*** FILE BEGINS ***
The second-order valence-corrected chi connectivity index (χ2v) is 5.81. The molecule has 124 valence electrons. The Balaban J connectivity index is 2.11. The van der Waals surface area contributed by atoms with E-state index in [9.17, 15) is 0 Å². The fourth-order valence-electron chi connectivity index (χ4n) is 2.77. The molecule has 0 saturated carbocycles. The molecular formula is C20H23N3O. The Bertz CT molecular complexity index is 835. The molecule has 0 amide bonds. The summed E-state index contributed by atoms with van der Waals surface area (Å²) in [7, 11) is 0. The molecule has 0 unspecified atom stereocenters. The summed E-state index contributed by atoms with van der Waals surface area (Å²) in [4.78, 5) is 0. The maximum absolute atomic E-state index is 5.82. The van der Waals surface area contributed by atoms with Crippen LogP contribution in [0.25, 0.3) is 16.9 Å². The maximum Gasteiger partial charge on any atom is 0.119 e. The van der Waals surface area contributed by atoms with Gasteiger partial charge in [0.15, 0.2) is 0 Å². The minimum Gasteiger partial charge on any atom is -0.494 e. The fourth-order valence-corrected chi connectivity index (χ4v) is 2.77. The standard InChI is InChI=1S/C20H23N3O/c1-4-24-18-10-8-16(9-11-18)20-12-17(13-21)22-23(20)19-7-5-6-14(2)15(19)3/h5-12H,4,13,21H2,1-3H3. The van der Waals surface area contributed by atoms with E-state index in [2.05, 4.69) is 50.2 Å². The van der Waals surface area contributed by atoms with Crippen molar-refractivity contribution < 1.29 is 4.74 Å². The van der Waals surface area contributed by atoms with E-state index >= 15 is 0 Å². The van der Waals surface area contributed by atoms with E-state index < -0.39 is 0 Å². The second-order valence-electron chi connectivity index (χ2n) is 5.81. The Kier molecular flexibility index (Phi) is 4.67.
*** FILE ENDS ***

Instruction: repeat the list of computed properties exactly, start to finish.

The second-order valence-corrected chi connectivity index (χ2v) is 5.81. The molecule has 124 valence electrons. The Balaban J connectivity index is 2.11. The van der Waals surface area contributed by atoms with E-state index in [9.17, 15) is 0 Å². The fourth-order valence-electron chi connectivity index (χ4n) is 2.77. The molecule has 0 saturated carbocycles. The molecular formula is C20H23N3O. The Bertz CT molecular complexity index is 835. The molecule has 0 amide bonds. The summed E-state index contributed by atoms with van der Waals surface area (Å²) in [7, 11) is 0. The molecule has 0 unspecified atom stereocenters. The summed E-state index contributed by atoms with van der Waals surface area (Å²) in [4.78, 5) is 0. The maximum absolute atomic E-state index is 5.82. The van der Waals surface area contributed by atoms with Crippen LogP contribution in [0.25, 0.3) is 16.9 Å². The maximum Gasteiger partial charge on any atom is 0.119 e. The van der Waals surface area contributed by atoms with Gasteiger partial charge in [0.15, 0.2) is 0 Å². The minimum Gasteiger partial charge on any atom is -0.494 e. The fourth-order valence-corrected chi connectivity index (χ4v) is 2.77. The standard InChI is InChI=1S/C20H23N3O/c1-4-24-18-10-8-16(9-11-18)20-12-17(13-21)22-23(20)19-7-5-6-14(2)15(19)3/h5-12H,4,13,21H2,1-3H3. The van der Waals surface area contributed by atoms with E-state index in [2.05, 4.69) is 50.2 Å². The van der Waals surface area contributed by atoms with Crippen molar-refractivity contribution < 1.29 is 4.74 Å². The van der Waals surface area contributed by atoms with E-state index >= 15 is 0 Å². The van der Waals surface area contributed by atoms with E-state index < -0.39 is 0 Å². The second-order valence-electron chi connectivity index (χ2n) is 5.81. The Kier molecular flexibility index (Phi) is 4.67.